For me, its use of landscape was especially intriguing. I only learned later how much Manchevski had actually created the landscape we might take to be typical Macedonia, patching up roads to inaccessible places and bringing together very different spaces to create a composite, as in the monastery around which the first episode is set. But what matters is not its authenticity as a place; rather it is the image of an apparently timeless pastoral landscape, as a contrast with a London that is, in reality, just as historic—and how he creates links, especially through the churches and cemeteries we see in both and through the graphic war photographs Anne is looking at in London while Aleksandar is back where the images have originated. Perhaps the film’s greatest achievement is to address our images of certain kinds of places, and the stories we expect to find there, and to disrupt these by showing how they are connected and have implications for each other. Just as much as a classical landscape painting by Nicolas Poussin or a grainy war photograph by Don McCullin, Before the Rain is a film about images and how we relate to them—whether we take them seriously or regard them as merely picturesque. An image is an object, like the stained picture of Madonna we see, but it is also a link with another reality. This is a theme that Manchevski has since returned to, more explicitly, in Dust, but in Before the Rain he has made an important and, I suspect, classic statement—a film about images that may be properly mentioned in the same sentence as Chris Marker’s La Jetée and Michelangelo Antonioni’s Blow-Up.
He has also told a heartrending story of loss and brutalization, of the price that is paid daily wherever men take up guns to assert their identity, and especially the price that is paid by women caught up in such power struggles (it is the daughter of Aleksandar’s youthful love, Hana, whom he tries unsuccessfully to save in this intricately plotted allegory of tribalism resurgent). Fatefully, the film is bracketed by predictions of rain that is overdue and coming. We might wonder if it is Bob Dylan’s “hard rain,” as Aleksandar jokingly suggests in London, or a Europe After the Rain, as in Max Ernst’s great surrealist picture, painted in America during the Second World War, in which he shows a barren landscape nearly devoid of life. The almost intolerably beautiful, yet bloodstained, landscape of Before the Rain invites us to consider just where we stand on the future of “European civilization.” Will it be the old tribal values, or new ones of tolerance and humanity?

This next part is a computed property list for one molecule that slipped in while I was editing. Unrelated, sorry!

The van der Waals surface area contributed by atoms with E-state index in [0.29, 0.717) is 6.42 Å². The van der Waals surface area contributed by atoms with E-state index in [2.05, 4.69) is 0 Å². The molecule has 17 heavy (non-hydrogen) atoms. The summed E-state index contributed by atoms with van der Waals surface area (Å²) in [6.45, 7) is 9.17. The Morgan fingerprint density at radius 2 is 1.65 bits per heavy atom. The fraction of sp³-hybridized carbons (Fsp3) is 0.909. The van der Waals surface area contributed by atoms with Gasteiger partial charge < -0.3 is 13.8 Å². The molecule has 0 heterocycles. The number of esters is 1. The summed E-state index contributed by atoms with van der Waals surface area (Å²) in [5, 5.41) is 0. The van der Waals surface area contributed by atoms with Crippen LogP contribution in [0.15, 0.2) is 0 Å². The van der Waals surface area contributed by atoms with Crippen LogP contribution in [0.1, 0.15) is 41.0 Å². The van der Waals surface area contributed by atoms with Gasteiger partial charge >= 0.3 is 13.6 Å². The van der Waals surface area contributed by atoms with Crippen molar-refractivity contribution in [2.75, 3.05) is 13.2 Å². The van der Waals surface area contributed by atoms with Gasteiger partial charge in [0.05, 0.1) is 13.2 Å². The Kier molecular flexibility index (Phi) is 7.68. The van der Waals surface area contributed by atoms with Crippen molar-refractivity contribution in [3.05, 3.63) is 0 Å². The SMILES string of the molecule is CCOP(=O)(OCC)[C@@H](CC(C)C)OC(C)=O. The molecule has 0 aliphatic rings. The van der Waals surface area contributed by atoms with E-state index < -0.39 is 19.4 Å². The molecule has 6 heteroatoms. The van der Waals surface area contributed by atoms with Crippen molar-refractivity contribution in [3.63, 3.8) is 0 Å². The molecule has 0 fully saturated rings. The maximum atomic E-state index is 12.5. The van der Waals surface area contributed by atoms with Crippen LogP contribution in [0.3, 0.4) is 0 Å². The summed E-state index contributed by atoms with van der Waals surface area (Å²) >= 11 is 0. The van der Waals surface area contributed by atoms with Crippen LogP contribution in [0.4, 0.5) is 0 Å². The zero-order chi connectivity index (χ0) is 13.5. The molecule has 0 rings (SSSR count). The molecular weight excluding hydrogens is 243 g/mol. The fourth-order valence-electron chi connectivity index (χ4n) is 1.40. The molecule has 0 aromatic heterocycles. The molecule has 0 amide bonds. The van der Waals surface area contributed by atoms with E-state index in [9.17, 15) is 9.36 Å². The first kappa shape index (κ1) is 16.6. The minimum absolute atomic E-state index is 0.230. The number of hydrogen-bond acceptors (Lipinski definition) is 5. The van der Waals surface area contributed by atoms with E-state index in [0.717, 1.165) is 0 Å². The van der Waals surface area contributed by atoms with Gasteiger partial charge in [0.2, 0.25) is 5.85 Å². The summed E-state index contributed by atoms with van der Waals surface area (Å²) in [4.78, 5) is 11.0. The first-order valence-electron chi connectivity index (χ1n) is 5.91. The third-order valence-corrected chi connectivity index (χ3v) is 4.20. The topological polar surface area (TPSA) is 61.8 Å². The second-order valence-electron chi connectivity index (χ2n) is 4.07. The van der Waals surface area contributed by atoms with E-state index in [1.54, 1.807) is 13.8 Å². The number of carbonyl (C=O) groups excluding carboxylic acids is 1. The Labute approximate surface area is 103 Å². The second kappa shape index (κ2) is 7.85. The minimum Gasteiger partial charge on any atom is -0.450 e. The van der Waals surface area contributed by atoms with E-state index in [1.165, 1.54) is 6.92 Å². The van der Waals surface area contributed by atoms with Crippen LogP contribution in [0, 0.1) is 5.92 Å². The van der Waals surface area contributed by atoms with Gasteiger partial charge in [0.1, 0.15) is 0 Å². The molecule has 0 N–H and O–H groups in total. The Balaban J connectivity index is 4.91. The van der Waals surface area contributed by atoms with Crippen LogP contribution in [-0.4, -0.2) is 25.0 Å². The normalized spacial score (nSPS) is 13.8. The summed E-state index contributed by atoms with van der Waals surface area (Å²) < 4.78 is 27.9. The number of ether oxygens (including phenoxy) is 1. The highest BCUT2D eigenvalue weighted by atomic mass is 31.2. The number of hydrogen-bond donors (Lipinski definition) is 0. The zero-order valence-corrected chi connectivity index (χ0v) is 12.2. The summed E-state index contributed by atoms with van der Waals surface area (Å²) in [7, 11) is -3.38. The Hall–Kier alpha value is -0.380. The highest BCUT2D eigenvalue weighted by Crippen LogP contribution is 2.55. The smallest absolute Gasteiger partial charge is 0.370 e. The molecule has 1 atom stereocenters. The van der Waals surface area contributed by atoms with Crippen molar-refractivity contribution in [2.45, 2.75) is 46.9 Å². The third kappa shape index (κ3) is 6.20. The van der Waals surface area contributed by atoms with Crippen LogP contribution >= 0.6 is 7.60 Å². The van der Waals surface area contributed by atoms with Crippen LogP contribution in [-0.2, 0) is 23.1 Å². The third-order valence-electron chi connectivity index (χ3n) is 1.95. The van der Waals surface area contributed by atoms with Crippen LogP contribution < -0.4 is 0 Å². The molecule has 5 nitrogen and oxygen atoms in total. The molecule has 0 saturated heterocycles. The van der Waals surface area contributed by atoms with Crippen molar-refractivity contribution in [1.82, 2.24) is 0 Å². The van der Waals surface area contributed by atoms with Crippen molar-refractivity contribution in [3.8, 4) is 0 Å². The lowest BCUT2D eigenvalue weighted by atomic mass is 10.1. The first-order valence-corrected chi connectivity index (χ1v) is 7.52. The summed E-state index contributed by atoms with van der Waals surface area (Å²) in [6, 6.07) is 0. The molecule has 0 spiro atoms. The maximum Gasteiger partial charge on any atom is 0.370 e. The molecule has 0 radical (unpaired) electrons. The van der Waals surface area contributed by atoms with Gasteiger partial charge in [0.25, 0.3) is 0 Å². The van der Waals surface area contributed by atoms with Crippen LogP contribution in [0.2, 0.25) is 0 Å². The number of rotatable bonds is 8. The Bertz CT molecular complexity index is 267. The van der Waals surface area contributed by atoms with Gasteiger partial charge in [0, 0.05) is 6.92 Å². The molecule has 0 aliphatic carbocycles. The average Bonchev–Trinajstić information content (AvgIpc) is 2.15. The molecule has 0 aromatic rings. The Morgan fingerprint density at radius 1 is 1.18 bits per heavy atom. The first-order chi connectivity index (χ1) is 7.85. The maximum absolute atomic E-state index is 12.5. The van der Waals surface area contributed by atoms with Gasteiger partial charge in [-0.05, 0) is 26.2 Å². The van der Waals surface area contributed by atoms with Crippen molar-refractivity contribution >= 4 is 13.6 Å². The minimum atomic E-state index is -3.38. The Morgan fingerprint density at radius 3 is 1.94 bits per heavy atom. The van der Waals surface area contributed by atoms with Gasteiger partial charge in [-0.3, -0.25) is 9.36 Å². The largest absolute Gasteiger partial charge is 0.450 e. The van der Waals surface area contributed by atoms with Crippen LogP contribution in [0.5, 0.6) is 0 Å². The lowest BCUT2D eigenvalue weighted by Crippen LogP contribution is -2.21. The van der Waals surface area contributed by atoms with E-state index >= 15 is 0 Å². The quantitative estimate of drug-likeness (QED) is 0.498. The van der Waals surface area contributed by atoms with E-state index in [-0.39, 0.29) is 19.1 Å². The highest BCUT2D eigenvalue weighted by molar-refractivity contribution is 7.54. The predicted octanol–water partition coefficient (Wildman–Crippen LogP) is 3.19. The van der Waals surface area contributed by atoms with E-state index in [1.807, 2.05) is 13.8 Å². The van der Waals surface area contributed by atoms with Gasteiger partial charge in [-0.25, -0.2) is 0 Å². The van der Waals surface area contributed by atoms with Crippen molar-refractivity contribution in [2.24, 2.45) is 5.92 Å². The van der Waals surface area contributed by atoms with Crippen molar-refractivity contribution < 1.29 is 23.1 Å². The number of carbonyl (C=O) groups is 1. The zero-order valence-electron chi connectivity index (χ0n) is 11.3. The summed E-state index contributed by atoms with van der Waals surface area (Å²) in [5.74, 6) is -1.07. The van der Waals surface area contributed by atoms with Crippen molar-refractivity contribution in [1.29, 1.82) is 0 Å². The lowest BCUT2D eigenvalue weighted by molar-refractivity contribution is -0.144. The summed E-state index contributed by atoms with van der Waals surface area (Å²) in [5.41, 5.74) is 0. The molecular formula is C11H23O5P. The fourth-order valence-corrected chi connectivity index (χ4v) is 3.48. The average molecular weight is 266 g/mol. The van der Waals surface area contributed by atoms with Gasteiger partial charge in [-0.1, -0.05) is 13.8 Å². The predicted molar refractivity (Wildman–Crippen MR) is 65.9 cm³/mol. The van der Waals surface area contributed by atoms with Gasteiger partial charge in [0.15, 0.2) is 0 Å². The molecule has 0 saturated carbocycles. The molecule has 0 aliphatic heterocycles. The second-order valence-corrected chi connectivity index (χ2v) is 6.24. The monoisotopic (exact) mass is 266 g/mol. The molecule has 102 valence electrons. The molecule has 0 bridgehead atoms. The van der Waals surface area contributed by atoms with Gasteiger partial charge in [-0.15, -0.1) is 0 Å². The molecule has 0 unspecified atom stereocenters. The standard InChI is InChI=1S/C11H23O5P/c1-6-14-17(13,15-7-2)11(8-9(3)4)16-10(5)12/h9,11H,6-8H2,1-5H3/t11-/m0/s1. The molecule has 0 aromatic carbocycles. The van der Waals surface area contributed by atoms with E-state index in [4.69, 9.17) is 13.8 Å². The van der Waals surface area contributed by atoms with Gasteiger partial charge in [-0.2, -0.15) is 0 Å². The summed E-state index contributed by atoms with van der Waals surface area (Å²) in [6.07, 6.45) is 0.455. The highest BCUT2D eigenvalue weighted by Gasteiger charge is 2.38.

Ian Christie is a professor of film and media history at Birkbeck College, University of London, and a fellow of the British Academy. He has written and edited many books on Russian, British, and American cinema, including The Film Factory (coedited with Richard Taylor), Scorsese on Scorsese (coedited with David Thompson), and Gilliam on Gilliam (editor). He wrote Arrows of Desire: The Films of Michael Powell and Emeric Pressburger and coedited, with Andrew Moor, the 2005 centenary tribute The Cinema of Michael Powell: International Perspectives on an English Film-Maker. He is currently director of the London Screen Study Collection at Birkbeck.